A season of Irish walks: time to get out and explore
Here’s a selection of organised walks around Ireland led by experienced guides
The wonderful vistas of Lough Derg, Co Clare
Climb Ireland’s highest peak, Carrauntoohil. Photograph: Adrian Hendroff
Visit the fabled Slieve Gullion in Co Down
The evenings are closing in a little and those depressingly familiar back-to-school ads have returned as a reminder our summer is ebbing away. Fear not, however, for opportunities to escape the materialistic clutches of 21st-century living continue to abound in the
countryside. If you see leisure time not as an escape, but as an opportunity to accumulate unforgettable experiences, late summer and autumn present an ideal time to explore the Irish countryside at its best, while also getting some worthwhile exercise. On the walks outlined below, you don’t have to worry about route finding, for all are led by experienced and knowledgeable guides. Choose from the dizzying choice of the fully organised outings for all abilities listed here, and then watch the multi-layered sagas of Ireland’s most captivating landscapes come alive before your eyes.
A pilgrim for a weekend
Co Cork (August 16/17th)
Magnificent two-day, guided walk crossing three mountains and four valleys on a pilgrim journey with a long penitential tradition stretching back to the hazy dawn of Christianity in Ireland. This is an opportunity to explore a less-frequented part of Ireland on an infinitely varied route offering memorable views over Bantry Bay and access to a rich archaeological and spiritual heritage.
Departure: 9am. Distance: 33km. Duration: two days. Cost: €40. Includes: two lunches, bus transfers and walk guide. Start: Top of the Rock, 1km north of Drimoleague, Co Cork. Finish: Gougane Barra. Information and booking: topoftherock.ie Email: firstname.lastname@example.org; Accommodation: Gougane Barra Hotel: 026-47069 or Elizabeth Ross: 028-31547.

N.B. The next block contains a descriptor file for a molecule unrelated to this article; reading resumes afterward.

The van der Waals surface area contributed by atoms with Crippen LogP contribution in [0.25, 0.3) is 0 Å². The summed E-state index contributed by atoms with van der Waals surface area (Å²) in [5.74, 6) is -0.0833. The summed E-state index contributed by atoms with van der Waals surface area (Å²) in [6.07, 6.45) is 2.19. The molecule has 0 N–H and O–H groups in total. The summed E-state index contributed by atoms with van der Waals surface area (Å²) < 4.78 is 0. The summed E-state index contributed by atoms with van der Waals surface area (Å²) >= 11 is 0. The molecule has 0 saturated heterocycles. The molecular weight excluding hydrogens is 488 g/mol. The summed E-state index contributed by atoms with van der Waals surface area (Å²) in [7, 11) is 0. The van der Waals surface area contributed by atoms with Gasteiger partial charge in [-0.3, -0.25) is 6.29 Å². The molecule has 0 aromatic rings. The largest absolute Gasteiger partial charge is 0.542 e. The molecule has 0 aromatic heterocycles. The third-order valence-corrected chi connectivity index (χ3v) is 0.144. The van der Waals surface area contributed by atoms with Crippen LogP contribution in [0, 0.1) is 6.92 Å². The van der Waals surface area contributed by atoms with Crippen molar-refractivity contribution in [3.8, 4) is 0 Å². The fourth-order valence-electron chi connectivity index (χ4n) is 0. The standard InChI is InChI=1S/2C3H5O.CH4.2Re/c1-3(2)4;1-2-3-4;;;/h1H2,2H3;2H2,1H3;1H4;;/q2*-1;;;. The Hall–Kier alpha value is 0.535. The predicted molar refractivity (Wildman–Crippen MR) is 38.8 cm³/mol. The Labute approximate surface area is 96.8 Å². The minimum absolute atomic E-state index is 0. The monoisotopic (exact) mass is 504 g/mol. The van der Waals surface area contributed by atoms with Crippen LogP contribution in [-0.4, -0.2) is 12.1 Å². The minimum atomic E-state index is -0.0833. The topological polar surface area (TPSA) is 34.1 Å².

In the footsteps of Kevin
Co Wicklow (August 23rd)
Celebrate National Heritage Week as you weave your way along St Kevin’s ancient trail to Glendalough. The undemanding terrain allows plenty of time to appreciate the inspirational Wicklow landscape. Opportunities to linger come with background information on St Kevin and the rich heritage of Ireland’s garden county. Distance: 11km. Duration: three hours. Cost: Free of charge. Meeting place: Glendalough visitor centre car park. Bus drops participants out to the walk start point. Information and booking: 086-4090289/ email: email@example.com
The Irish Camino
Co Mayo (August 30th)
Ireland’s answer to the Camino is a prehistoric druidical pathway with many symbolic resonances from its pagan past. Christianised by St Patrick, it remains stubbornly untamed and much as it was for medieval pilgrims. Be warned, however – this is a demanding walk and in the true penitential tradition has a steep ascent coming at day’s end, but plenty of time set aside for reflection along the way. Departure: 8.30am. Distance: 35km. Duration: 10 hours. Cost: €10. Start: Ballintubber Abbey, which is located off the N84, 14km from Castlebar. Finish: Murrisk Car, Croagh Patrick, where participants are returned by bus to Balintubber. Information and booking: 094-9030934; email: firstname.lastname@example.org
Social climbing at its best
Co Down (September12th-14th)
For those who would like to explore Ireland’s border counties amid September russets, the Wee Binnian Walking Festival is just the ticket. Organised by a group that describes itself as primarily a social club, the renowned event offers nine fully guided walks to suit all abilities in the sublime Mourne and Cooley mountains and on fabled Slieve Gullion. Based in Newry, the festival combines a wide variety of walks with a social scene culminating in the famous Blister Ball on Saturday evening, Cost: £10, one day; £18, two days; £25, three days Information: 086-843 4440. weebinnians.com